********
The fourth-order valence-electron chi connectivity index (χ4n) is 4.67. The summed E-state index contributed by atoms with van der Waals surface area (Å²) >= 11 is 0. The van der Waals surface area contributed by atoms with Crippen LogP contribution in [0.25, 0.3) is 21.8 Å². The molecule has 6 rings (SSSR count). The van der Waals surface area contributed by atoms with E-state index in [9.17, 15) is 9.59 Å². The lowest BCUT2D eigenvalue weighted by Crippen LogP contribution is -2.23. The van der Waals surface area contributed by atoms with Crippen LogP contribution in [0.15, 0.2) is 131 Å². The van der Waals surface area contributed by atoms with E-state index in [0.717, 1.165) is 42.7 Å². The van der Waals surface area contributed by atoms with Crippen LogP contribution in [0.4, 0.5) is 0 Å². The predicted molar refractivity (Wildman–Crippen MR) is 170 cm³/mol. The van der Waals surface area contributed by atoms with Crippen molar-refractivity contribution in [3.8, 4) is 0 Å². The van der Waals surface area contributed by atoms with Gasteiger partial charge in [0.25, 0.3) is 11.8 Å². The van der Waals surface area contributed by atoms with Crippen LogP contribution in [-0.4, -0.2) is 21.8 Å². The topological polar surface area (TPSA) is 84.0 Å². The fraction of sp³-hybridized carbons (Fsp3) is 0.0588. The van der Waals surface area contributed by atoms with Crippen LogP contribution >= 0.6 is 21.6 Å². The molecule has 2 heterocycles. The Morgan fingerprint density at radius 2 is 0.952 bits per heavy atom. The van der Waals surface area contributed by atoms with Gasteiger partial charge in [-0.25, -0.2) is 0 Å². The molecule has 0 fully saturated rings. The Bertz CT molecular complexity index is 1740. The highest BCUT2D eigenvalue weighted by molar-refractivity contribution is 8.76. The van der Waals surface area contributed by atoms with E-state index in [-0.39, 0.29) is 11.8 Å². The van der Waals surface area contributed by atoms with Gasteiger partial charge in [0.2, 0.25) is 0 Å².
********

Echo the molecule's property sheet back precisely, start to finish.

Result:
The fourth-order valence-electron chi connectivity index (χ4n) is 4.67. The summed E-state index contributed by atoms with van der Waals surface area (Å²) >= 11 is 0. The van der Waals surface area contributed by atoms with Crippen LogP contribution in [0.25, 0.3) is 21.8 Å². The molecule has 6 rings (SSSR count). The van der Waals surface area contributed by atoms with E-state index in [9.17, 15) is 9.59 Å². The lowest BCUT2D eigenvalue weighted by Crippen LogP contribution is -2.23. The van der Waals surface area contributed by atoms with Crippen LogP contribution in [0.15, 0.2) is 131 Å². The van der Waals surface area contributed by atoms with E-state index in [0.717, 1.165) is 42.7 Å². The van der Waals surface area contributed by atoms with Crippen LogP contribution in [0.4, 0.5) is 0 Å². The predicted molar refractivity (Wildman–Crippen MR) is 170 cm³/mol. The van der Waals surface area contributed by atoms with Crippen molar-refractivity contribution in [3.8, 4) is 0 Å². The van der Waals surface area contributed by atoms with Gasteiger partial charge in [0.25, 0.3) is 11.8 Å². The van der Waals surface area contributed by atoms with Crippen LogP contribution in [-0.4, -0.2) is 21.8 Å². The topological polar surface area (TPSA) is 84.0 Å². The fraction of sp³-hybridized carbons (Fsp3) is 0.0588. The van der Waals surface area contributed by atoms with Crippen LogP contribution >= 0.6 is 21.6 Å². The molecule has 2 heterocycles. The Morgan fingerprint density at radius 2 is 0.952 bits per heavy atom. The van der Waals surface area contributed by atoms with Gasteiger partial charge in [-0.25, -0.2) is 0 Å². The molecule has 0 fully saturated rings. The Bertz CT molecular complexity index is 1740. The highest BCUT2D eigenvalue weighted by molar-refractivity contribution is 8.76. The van der Waals surface area contributed by atoms with E-state index in [-0.39, 0.29) is 11.8 Å². The van der Waals surface area contributed by atoms with Gasteiger partial charge in [0.2, 0.25) is 0 Å².